Toronto

Here are the details of the agreement between CUPE education workers and the province

CUPE education support staff and the province hammered out an 11th hour deal that narrowly avoided a strike in Ontario. Here are the details.

Tentative deal includes 1% wage increase, funding to retain 1,300 jobs

Ontario's minister of education Stephen Lecce arrives at a news conference to announce a tentative deal reached with CUPE in Toronto, Sunday, Oct. 6, 2019. (Cole Burston/The Canadian Press)

Tens of thousands of education workers in Ontario will see a modest wage increase, job security and an unchanged sick leave plan as part of an 11th hour deal between the union representing them and Doug Ford's government.

The agreement, reached Sunday, narrowly avoided a province-wide strike that would have closed hundreds of schools on Monday. 

"We didn't give up anything," said Laura Walton, president of the bargaining unit for the Canadian Union of Public Employees (CUPE), in a news conference Sunday night. 

Here's what's in the agreement: 

1. Job security

CUPE secured $78 million each year to create and protect up to 1300 jobs, which includes: 

  • $58 million share of the Local Priorities fund, created by the previous Liberal government and put on the chopping block by the Ford government, protecting about 1,000 jobs.
  • $20 million a year to bring back jobs and service hours lost when members' contracts expired on June 30, 2019, protecting about 300 full-time equivalent jobs.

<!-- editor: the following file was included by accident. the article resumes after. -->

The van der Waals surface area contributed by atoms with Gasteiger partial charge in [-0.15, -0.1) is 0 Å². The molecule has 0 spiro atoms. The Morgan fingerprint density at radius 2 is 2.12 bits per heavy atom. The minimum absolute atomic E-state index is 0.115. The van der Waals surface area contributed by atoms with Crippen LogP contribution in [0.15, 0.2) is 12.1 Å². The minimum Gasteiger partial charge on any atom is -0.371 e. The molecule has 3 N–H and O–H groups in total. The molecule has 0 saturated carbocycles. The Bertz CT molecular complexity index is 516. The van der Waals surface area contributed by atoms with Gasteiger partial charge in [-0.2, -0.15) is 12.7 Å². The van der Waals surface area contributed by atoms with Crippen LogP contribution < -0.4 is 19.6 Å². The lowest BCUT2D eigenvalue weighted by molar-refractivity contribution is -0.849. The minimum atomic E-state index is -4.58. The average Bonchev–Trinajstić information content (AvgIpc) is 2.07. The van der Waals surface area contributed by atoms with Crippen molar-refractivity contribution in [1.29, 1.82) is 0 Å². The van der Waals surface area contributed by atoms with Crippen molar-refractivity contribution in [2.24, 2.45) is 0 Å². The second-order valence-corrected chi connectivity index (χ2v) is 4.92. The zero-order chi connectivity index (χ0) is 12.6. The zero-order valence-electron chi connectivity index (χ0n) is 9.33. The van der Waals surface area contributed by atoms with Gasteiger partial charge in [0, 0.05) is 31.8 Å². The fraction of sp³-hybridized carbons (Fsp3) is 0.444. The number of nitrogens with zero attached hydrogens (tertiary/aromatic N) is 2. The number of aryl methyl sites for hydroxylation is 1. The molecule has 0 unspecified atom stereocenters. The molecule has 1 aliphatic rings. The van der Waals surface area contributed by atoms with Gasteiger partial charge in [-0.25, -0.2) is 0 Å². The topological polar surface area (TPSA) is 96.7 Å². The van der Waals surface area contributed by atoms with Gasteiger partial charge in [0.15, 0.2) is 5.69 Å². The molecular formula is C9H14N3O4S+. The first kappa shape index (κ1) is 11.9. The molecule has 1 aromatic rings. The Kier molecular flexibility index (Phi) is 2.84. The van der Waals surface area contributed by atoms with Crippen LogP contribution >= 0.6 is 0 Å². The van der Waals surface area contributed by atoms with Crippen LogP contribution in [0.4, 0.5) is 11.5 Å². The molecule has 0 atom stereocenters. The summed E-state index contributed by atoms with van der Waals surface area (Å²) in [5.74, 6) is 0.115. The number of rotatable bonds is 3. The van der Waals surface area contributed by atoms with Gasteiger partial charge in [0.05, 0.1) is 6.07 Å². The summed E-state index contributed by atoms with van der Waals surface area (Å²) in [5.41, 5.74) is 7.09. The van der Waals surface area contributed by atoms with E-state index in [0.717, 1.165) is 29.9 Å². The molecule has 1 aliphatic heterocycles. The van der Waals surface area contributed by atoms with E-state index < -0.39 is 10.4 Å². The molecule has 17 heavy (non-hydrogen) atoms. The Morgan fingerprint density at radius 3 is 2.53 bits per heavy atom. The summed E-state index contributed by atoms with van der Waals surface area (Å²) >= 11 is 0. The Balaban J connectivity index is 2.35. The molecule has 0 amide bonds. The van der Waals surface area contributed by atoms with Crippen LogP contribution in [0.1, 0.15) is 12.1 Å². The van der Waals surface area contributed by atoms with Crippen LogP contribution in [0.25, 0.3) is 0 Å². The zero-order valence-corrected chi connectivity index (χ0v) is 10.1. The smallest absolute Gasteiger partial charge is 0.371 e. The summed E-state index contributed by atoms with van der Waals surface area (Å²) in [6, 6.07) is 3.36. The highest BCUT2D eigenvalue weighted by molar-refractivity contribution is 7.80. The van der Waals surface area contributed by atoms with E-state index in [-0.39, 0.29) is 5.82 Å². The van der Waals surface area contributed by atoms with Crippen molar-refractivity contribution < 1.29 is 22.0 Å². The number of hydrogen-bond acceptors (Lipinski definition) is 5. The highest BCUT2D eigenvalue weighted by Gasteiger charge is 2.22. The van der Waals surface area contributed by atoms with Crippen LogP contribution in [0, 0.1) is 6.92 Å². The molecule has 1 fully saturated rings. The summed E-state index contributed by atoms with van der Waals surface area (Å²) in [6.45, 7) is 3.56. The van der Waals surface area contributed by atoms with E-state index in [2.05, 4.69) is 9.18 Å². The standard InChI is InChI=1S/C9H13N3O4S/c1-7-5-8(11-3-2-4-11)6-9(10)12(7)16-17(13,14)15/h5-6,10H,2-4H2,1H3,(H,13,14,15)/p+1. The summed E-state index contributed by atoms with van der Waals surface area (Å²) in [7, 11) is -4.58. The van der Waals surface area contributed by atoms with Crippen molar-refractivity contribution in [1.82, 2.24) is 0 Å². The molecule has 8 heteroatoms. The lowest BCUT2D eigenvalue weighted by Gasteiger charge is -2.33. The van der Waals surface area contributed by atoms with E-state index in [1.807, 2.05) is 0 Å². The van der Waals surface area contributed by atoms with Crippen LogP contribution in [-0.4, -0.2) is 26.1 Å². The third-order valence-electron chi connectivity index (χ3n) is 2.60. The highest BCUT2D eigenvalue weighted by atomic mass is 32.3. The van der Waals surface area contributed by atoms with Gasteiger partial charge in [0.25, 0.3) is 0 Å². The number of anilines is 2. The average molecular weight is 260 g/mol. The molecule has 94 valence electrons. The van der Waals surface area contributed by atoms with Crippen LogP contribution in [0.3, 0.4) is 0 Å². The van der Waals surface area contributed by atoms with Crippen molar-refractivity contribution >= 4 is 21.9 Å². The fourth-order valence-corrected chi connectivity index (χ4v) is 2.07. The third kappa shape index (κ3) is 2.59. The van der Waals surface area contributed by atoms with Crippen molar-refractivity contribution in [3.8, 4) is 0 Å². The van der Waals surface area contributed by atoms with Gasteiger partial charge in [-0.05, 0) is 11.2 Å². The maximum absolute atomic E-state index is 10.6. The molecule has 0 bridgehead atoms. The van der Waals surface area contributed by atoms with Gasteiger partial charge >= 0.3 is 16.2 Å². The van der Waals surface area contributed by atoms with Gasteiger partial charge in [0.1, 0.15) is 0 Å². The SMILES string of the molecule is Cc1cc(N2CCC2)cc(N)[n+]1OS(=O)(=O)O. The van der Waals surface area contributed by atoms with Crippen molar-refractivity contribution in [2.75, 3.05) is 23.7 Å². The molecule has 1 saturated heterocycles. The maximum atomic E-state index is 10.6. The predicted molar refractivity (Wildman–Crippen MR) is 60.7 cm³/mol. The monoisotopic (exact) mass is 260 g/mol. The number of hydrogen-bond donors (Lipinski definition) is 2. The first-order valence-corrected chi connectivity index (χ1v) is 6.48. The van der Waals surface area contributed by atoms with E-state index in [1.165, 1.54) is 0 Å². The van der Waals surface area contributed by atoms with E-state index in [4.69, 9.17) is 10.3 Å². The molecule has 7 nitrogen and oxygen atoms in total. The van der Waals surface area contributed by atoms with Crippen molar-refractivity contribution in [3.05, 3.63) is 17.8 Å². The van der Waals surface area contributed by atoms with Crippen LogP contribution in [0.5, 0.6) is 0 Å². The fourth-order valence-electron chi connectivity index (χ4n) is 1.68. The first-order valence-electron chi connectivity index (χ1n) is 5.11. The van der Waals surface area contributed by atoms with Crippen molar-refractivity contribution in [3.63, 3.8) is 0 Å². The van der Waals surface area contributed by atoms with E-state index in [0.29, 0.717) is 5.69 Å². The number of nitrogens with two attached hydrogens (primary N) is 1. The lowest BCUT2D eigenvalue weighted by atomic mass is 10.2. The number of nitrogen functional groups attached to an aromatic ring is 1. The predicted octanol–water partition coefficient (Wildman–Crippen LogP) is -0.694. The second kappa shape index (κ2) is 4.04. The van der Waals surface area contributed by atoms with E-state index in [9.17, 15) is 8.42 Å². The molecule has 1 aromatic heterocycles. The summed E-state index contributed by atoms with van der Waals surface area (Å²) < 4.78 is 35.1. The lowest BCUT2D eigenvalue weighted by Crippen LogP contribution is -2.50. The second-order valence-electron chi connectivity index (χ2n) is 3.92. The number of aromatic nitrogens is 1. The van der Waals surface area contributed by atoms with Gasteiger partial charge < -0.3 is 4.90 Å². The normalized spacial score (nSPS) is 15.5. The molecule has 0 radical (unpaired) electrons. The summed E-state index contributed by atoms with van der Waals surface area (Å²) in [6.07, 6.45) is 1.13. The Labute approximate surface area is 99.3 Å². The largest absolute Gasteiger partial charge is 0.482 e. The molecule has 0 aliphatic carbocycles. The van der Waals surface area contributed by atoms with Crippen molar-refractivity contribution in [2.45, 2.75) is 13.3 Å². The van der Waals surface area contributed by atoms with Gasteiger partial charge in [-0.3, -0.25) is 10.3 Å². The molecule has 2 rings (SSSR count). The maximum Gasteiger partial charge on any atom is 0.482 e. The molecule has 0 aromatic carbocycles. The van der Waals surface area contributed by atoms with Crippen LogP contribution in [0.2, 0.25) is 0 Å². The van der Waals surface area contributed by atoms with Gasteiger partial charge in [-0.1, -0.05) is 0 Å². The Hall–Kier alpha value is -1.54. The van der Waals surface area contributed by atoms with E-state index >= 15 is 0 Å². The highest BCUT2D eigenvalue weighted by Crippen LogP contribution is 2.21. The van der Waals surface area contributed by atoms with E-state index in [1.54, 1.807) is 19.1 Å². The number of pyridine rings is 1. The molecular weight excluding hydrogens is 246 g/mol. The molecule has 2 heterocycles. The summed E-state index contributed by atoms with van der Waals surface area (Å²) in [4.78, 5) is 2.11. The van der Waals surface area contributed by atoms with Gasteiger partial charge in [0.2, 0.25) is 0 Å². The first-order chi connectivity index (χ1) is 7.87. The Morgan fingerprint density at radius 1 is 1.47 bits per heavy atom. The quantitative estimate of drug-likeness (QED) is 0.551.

2. Salary and benefits

Workers will get a one per cent increase each year for the duration of the three-year contract.

3. Sick leave

The sick leave plan stays the same at 11 fully paid sick days and 120 short-term leave days paid at 90 per cent pay. 

Standards for sick notes will be set across the province.

4. Holidays

All CUPE workers will get Family Day off, which wasn't always the case before. Previously, some workers, like custodians, worked on the holiday. 

5. Community use funding

School boards will get $600,000 to offset the cost of workers staying to keep schools open outside of class hours for community use. 

6. Training

All staff will receive a half day of training about violence in the workplace. 

The leaders of the locals will meet Oct. 12 to endorse on the deal. If that happens, CUPE members will vote for ratification by the end of October.

Elementary and secondary school teachers are still in talks with the province. 

About the Author

Lisa Xing is a journalist by trade and a historian by degree. She's also a creative writer, photographer and traveller, dabbling in camping, canoeing and crafting. Email Lisa.Xing@cbc.ca.